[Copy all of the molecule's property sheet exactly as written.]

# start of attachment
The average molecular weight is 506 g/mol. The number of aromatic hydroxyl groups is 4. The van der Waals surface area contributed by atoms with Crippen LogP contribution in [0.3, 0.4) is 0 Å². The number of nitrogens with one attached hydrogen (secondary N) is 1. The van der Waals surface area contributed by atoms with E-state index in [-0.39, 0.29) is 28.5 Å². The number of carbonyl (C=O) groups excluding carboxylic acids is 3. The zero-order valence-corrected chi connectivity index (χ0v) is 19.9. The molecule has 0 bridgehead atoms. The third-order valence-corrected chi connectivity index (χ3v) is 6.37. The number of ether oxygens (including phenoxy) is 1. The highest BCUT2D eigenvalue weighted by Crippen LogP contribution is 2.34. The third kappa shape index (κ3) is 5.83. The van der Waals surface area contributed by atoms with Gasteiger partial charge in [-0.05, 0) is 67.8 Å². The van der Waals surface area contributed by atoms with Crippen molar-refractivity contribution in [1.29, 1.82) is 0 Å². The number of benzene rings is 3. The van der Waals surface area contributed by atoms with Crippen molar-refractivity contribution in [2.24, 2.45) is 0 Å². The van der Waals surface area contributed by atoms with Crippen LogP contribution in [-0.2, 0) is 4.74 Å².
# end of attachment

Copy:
The average molecular weight is 506 g/mol. The number of aromatic hydroxyl groups is 4. The van der Waals surface area contributed by atoms with Crippen LogP contribution in [0.3, 0.4) is 0 Å². The number of nitrogens with one attached hydrogen (secondary N) is 1. The van der Waals surface area contributed by atoms with E-state index in [-0.39, 0.29) is 28.5 Å². The number of carbonyl (C=O) groups excluding carboxylic acids is 3. The zero-order valence-corrected chi connectivity index (χ0v) is 19.9. The molecule has 0 bridgehead atoms. The third-order valence-corrected chi connectivity index (χ3v) is 6.37. The number of ether oxygens (including phenoxy) is 1. The highest BCUT2D eigenvalue weighted by Crippen LogP contribution is 2.34. The third kappa shape index (κ3) is 5.83. The van der Waals surface area contributed by atoms with Gasteiger partial charge in [-0.05, 0) is 67.8 Å². The van der Waals surface area contributed by atoms with Crippen molar-refractivity contribution in [1.29, 1.82) is 0 Å². The number of benzene rings is 3. The van der Waals surface area contributed by atoms with Crippen molar-refractivity contribution in [2.24, 2.45) is 0 Å². The van der Waals surface area contributed by atoms with Crippen LogP contribution in [-0.2, 0) is 4.74 Å².